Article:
We were reminded of this more than once, and it never failed to depress us properly. If one had ever lived in Pittsburg, Fall River, or Kansas City, I should think it would be almost impossible to maintain self-respect in a place like Edinburgh, where the citizens `are released from the vulgarising dominion of the hour.' Whenever one of Auld Reekie's great men took this tone with me, I always felt as though I were the germ in a half-hatched egg, and he were an aged and lordly cock gazing at me pityingly through my shell. He, lucky creature, had lived through all the struggles which I was to undergo; he, indeed, was released from `the vulgarising dominion of the hour'; but I, poor thing, must grow and grow, and keep pecking at my shell, in order to achieve existence.

Sydney Smith says in one of his letters, `Never shall I forget the happy days passed there [in Edinburgh], amidst odious smells, barbarous sounds, bad suppers, excellent hearts, and the most enlightened and cultivated understandings.' His only criticism of the conversation of that day (1797-1802) concerned itself with the prevalence of that form of Scotch humour which was called wut; and with the disputations and dialectics. We were more fortunate than Sydney Smith, because Edinburgh has outgrown its odious smells, barbarous sounds, and bad suppers and, wonderful to relate, has kept its excellent hearts and its enlightened and cultivated understandings. As for mingled wut and dialectics, where can one find a better foundation for dinner-table conversation?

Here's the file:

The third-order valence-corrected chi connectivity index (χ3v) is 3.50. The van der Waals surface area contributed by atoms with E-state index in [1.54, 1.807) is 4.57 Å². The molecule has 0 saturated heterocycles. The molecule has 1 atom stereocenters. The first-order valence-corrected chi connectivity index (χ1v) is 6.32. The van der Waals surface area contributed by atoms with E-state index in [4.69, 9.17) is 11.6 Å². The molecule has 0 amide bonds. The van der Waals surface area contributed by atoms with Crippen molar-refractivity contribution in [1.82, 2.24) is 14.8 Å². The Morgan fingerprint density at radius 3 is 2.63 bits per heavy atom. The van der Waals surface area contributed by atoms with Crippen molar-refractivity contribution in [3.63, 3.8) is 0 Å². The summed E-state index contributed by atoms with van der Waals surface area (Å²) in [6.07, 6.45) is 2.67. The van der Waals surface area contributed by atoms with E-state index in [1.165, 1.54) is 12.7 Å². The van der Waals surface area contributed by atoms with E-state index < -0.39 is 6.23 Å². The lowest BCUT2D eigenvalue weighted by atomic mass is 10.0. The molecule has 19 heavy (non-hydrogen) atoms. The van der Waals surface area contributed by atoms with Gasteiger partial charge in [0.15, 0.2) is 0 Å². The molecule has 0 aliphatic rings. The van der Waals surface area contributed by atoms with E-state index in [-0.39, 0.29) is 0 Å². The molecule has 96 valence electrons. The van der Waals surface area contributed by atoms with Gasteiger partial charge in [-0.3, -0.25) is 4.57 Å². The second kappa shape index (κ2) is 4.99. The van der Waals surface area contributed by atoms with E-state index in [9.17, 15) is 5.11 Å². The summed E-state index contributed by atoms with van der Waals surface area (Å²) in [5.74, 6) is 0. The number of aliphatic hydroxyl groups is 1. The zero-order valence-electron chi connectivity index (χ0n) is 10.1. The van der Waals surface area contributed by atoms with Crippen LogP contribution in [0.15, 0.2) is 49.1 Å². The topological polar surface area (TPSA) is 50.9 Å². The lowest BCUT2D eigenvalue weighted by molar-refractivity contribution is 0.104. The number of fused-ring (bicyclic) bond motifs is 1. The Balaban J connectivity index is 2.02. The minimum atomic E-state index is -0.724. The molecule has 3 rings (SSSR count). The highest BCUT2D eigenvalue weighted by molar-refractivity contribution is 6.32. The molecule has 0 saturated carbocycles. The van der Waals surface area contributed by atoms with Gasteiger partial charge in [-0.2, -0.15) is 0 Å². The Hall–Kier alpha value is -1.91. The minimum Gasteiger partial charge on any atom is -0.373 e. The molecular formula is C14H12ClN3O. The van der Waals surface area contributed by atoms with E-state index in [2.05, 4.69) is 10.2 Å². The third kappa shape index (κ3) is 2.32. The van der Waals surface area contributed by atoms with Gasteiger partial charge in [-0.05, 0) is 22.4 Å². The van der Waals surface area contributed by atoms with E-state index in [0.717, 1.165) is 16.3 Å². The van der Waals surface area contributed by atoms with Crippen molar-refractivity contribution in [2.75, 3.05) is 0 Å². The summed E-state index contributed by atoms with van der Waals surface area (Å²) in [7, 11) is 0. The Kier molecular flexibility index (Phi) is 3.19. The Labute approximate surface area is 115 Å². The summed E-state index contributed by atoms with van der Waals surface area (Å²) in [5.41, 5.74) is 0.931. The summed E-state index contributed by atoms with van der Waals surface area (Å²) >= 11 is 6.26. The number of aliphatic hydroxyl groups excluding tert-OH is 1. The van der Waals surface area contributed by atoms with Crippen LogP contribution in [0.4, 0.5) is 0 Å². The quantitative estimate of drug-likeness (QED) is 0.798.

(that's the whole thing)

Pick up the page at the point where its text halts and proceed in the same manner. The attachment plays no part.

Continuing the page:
The hospitable board itself presents no striking differences from our own, save the customs of serving sweets in soup-plates with dessert-spoons, of a smaller number of forks on parade, of the invariable fish-knife at each plate, of the prevalent `savoury' and `cold shape,' and the unusual grace and skill with which the hostess carves. Even at very large dinners one occasionally sees a lady of high degree severing the joints of chickens and birds most daintily, while her lord looks on in happy idleness, thinking, perhaps, how greatly times have changed for the better since the ages of strife and bloodshed, when Scottish nobles

  `Carved at the meal with gloves of steel,
   And drank their wine through helmets barred.'

The Scotch butler is not in the least like an English one. No man could be as respectable as he looks, not even an elder of the kirk, whom he resembles closely. He hands your plate as if it were a contribution-box, and in his moments of ease, when he stands behind the `maister,' I am always expecting him to pronounce a benediction. The English butler, when he wishes to avoid the appearance of listening to the conversation, gazes with level eye into vacancy; the Scotch butler looks distinctly heavenward, as if he were brooding on the principle of co-ordinate jurisdiction with mutual subordination. It would be impossible for me to deny the key of the wine-cellar to a being so steeped in sanctity, but it has been done, I am told, in certain rare and isolated cases.